With the sad passing of Steve Jobs, we’ve lost a true visionary. The man who took Apple from obscurity and near downfall to all-conquering cultural behemoth has made his mark on our lives many times over. Glen Ferris takes a look at how Apple changed the world…
Before the iPhone came along, cellphones at best offered a few entertaining diversions and a cack-handed way of accessing the internet. But when the smartest of smartphones was launched, mobile device uses were introduced to an embarrassment of riches. Apps changed the way we accessed information, the combined package of integrated camera, media player and internet capabilities blew away the nearest competition and the touchscreen made it all so brilliantly easy to use. Imagine life without 3G/WiFi net access, email push, iPod and Angry Birds and you realise just how much one little phone has changed how we do things.
Released at a time music downloads were hugely popular (and mostly illegal) and with the music industry panicking about where the future was headed, Apple in typical style identified the problem and came up with a blindingly clever solution. A decade since it was introduced, iTunes has redefined how music is bought, sold and marketed. Music charts, release dates and sales figures are calculated according to iTunes now. With billions of songs downloaded – and, more impressively, paid for - it’s now the number one music retailer in the world and quite possibly the most important technological innovation of all time.
Curiously released a fair while after iTunes was launched, the iPod may have got off to a stuttering start but it soon became rightly known as the defining music player for a generation. While many people balked at putting away their CD Walkmen in favour of this digital marvel, the ability to hold your entire music collection in your pocket and access any song at any time became too much to resist. The iPod wasn’t the first mass-marketed MP3 player but it certainly became the most iconic with its brilliantly designed click wheel and iTunes-friendly interface marking it out as a true market leader. Such was its impact, in fact, that - like Hoover, Jacuzzi and Tannoy before it - it became the de facto name for all such digital devices.
Only a few years ago, many of us were questioning just what the iPad brought to the game. It’s not an iPhone, it’s not a laptop, it exists in a gap between the two and its use wasn’t exactly clear - but that didn't stop the iPad from becoming one of the fastest selling products of all time. Fast-forward two years and it's not only the best tablet device on the market but it has become a vital piece of kit applicable in virtually every profession and situation. For a taste of what the future of computing will bring to us, look no further than this sleek bit of design.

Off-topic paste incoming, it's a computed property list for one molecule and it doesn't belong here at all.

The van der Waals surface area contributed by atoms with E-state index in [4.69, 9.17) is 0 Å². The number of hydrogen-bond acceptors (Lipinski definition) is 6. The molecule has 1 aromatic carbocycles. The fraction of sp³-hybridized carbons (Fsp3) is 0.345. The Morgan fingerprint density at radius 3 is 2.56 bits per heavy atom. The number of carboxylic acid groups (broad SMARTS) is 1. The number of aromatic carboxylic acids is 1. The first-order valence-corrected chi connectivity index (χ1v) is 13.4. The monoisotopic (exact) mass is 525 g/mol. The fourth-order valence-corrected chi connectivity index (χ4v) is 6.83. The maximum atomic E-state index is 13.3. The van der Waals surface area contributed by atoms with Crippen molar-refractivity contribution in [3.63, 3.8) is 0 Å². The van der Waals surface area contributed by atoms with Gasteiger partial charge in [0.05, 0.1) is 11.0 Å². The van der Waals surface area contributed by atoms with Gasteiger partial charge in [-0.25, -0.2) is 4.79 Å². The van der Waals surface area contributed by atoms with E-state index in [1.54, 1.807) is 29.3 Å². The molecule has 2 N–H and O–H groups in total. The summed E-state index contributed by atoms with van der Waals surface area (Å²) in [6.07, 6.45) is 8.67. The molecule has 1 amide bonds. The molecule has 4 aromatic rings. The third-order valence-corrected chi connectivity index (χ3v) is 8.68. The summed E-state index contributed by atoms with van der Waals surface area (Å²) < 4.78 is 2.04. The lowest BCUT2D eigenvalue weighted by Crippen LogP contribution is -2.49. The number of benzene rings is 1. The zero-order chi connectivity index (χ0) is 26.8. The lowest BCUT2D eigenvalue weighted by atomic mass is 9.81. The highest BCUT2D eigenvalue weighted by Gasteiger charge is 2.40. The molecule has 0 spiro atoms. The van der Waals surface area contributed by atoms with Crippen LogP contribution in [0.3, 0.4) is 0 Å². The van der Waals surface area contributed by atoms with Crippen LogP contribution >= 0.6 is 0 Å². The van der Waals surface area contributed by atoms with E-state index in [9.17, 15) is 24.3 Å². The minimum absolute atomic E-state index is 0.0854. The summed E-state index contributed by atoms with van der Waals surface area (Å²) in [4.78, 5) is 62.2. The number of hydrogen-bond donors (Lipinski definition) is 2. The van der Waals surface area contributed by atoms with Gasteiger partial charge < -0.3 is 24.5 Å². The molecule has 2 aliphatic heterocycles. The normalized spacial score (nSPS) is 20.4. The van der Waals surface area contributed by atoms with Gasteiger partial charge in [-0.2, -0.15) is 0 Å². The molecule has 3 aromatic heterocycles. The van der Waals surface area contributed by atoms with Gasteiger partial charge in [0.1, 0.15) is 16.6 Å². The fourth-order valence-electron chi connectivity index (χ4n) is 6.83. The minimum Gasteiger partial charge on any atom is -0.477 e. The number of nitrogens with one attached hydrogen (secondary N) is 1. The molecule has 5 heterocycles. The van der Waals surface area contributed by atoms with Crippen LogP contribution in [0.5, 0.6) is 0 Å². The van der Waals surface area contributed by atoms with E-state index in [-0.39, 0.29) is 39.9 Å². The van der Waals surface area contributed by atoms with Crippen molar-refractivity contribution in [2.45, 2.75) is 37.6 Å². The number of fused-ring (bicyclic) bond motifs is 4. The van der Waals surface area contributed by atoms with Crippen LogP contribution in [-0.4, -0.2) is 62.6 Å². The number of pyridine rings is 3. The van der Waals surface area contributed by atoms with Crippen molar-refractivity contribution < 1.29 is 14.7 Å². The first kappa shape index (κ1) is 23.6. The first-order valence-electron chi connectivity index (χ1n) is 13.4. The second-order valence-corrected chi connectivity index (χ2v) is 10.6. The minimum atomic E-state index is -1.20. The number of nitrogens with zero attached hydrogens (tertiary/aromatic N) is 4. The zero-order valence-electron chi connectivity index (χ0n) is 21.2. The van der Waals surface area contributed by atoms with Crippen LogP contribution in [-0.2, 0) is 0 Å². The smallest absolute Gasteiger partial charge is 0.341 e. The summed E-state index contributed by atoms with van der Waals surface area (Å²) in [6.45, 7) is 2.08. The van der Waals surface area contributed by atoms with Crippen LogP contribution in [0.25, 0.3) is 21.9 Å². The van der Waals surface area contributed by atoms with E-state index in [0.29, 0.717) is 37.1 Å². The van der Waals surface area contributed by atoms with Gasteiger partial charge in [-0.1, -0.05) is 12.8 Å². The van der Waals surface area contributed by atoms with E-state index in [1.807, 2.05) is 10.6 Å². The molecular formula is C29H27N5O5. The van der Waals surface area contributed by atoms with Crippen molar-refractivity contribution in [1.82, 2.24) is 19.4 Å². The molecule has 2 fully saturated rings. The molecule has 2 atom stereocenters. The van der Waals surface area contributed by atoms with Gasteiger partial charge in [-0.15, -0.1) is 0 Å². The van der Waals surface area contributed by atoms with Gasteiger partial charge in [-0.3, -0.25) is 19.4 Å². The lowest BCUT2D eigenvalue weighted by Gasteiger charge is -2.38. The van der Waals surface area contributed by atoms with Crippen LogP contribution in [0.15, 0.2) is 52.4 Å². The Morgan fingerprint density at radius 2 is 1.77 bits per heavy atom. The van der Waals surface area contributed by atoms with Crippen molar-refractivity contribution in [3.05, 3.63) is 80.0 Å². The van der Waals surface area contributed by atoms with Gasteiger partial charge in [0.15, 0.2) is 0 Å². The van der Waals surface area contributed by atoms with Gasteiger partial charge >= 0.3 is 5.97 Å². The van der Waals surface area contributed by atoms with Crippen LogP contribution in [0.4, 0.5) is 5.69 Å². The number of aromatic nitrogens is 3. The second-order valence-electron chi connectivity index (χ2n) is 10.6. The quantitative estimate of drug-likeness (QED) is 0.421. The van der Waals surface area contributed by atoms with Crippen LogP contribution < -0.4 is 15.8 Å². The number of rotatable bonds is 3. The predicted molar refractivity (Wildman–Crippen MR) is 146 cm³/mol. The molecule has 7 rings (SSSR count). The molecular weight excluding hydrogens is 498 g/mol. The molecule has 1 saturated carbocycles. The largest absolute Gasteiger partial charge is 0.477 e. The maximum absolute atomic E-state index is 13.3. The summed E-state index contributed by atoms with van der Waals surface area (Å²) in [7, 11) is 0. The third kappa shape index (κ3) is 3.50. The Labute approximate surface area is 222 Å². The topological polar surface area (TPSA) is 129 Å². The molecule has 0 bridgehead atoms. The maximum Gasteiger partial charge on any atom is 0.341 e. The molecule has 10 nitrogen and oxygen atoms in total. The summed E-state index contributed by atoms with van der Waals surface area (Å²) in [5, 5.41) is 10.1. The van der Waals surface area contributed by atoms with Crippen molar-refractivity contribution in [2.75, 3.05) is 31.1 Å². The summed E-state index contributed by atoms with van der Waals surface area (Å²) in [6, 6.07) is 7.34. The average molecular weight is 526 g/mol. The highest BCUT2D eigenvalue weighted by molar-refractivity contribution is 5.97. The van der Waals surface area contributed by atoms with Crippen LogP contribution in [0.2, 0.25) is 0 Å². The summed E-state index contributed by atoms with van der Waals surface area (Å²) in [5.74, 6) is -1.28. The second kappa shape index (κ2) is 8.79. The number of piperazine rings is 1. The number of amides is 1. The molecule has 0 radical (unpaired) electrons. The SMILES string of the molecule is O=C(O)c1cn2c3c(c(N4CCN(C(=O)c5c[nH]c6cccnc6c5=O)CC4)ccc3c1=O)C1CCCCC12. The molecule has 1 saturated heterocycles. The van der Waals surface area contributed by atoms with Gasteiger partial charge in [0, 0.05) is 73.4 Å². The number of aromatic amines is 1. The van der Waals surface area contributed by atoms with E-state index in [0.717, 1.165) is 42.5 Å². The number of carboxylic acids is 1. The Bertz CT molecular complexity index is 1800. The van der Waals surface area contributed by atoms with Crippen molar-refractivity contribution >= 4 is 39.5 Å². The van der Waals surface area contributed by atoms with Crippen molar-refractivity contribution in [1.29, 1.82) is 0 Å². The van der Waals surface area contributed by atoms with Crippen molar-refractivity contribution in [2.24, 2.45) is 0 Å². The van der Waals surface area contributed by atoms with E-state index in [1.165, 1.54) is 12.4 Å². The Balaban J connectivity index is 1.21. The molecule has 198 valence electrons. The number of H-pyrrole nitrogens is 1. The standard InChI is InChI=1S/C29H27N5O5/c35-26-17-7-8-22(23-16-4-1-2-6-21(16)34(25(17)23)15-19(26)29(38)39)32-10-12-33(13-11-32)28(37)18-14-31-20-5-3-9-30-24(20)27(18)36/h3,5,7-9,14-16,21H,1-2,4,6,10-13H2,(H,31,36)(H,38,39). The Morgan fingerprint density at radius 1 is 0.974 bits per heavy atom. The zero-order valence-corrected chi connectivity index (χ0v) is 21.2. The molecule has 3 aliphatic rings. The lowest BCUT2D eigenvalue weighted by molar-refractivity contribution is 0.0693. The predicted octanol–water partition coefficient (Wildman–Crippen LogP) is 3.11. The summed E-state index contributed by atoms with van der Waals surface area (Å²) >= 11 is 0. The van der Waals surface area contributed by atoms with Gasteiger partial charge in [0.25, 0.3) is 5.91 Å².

After reinventing the phone, Apple opened the doors for third-party developers to make their mark with the App Store. Typical of the company’s style, Apple encouraged other companies to get their thinking caps on - and gave them a platform to make a shedload of cash – when it allowed the opportunity to create their own apps. With billions downloaded, a host of household names created and a market worth over $6.2 billion generated, we can safely say that the app experiment was a huge success.
It would be easy to overlook the impact that this quintessential media viewer has made over the years. Invisibly ubiquitous, today it’s the standard for digital video. We use it to watch trailers, downloaded films and television shows and it comes in very handy for handling images, audio and interactive programmes. Without Quicktime, we’d be pretty damn lost.
While the iMac and original Macintosh were undoubtedly magnificent innovations, Apple’s first truly portable device was the model that not only marked a turnaround in the company’s fortunes but also was the impetus behind the modern laptop revolution. Steve Jobs’ return to the company saw the bulky machines of yesteryear replaced by sleek, lightweight and thin marvels that also somehow managed to match the performance of their desktop-bound buddies. Take a look at any laptop today and you’ll find that the G4 has influenced it in terms of design or performance.